I'm sure everyone has a .gitconfig with some handy aliases like:

  alias.ff=git pull --ff-only
  alias.rb=git pull --rebase

If you open up your .gitconfig it'll look something like:

    ; too lazy to type these all in full
    root = !pwd
    ff   = pull --ff-only
    rb   = pull --rebase
    stat = status

It looks like an ini file, really.

The cool thing about .ini is that everyone has their own freak-show extensions to the simple ini format, which is really not much more complex than what's above, but has been extended in different directions with each implementation.

git-config obviously has its own rules about what's allowable, and how things are stored.

You're not allowed underscores:

me@compy386:~ $ git config -f ./example --add foo.bar_baz 1
error: invalid key: foo.bar_baz

me@compy386:~ $ git config -f ./example --add 1
error: invalid key:

So, unless your language lets you have - in method names, or you like snakeCase you're going to have to mangle the names after reading your config.

Your settings need to be in a section

me@compy386:~ $ git config -f example --add bar 1
error: key does not contain a section: bar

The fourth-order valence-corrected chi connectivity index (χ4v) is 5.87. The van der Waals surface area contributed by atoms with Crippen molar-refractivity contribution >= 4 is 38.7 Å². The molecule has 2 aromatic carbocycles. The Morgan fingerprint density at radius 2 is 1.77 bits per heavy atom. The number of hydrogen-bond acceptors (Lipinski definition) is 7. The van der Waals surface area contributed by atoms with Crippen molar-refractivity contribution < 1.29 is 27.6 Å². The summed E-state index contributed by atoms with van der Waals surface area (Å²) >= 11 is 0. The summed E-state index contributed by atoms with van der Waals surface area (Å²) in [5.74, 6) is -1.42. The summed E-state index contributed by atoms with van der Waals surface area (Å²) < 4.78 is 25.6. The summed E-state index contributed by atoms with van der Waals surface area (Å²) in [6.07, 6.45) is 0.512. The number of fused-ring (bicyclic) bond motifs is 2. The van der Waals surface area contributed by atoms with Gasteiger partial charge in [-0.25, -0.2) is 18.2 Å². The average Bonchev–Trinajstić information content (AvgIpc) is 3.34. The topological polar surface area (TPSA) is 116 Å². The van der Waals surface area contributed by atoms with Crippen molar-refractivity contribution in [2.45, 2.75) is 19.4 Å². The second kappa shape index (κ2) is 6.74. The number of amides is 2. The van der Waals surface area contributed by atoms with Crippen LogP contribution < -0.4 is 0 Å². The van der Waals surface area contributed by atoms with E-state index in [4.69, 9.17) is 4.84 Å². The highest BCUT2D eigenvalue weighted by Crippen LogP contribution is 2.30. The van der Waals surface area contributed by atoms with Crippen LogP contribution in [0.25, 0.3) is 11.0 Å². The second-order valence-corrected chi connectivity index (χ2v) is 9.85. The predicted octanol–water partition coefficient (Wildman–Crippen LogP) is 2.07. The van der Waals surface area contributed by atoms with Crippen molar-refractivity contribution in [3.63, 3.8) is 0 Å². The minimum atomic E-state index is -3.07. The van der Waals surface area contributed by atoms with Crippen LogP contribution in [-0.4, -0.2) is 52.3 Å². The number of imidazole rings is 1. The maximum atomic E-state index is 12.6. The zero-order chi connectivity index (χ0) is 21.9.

Doing this makes the config file much easier to deal with, and leaves you without the quagmire of nonsense dealing with "keys with no section go into the _ section"

Sections can have sub-sections

If you want to have configs for multiple named things of the same type:

me@compy386:~ $ git config -f ./example --add 1

me@compy386:~ $ cat ./example 
[foo "thething"]
    bar-baz = 1

me@compy386:~ $ git config -list -f ./example

Yep, you can have 2 levels of keys, and you end up with [first "second"] in your config. Neat!

This is used for branches and remotes among other things:

[branch "master"]
    remote = origin
    merge = refs/heads/master

sections can have the same name as sub-sections

me@compy386:~ $ git config -f example --add 1

me@compy386:~ $ cat example 
    bar = 1
[foo "bar"]
    baz = 1

me@compy386:~ $ git config -l -f example

If you're parsing this directly into a data structure you can end up with some fairly upsetting situations, like becoming a hashmap when you don't expect it.

git-config - you might as well use it.

If you're building a tool that depends on git for a large portion of its job, you might as well use git-config too. It's a format that your users are likely already familiar with, and fits neatly into the ecosystem.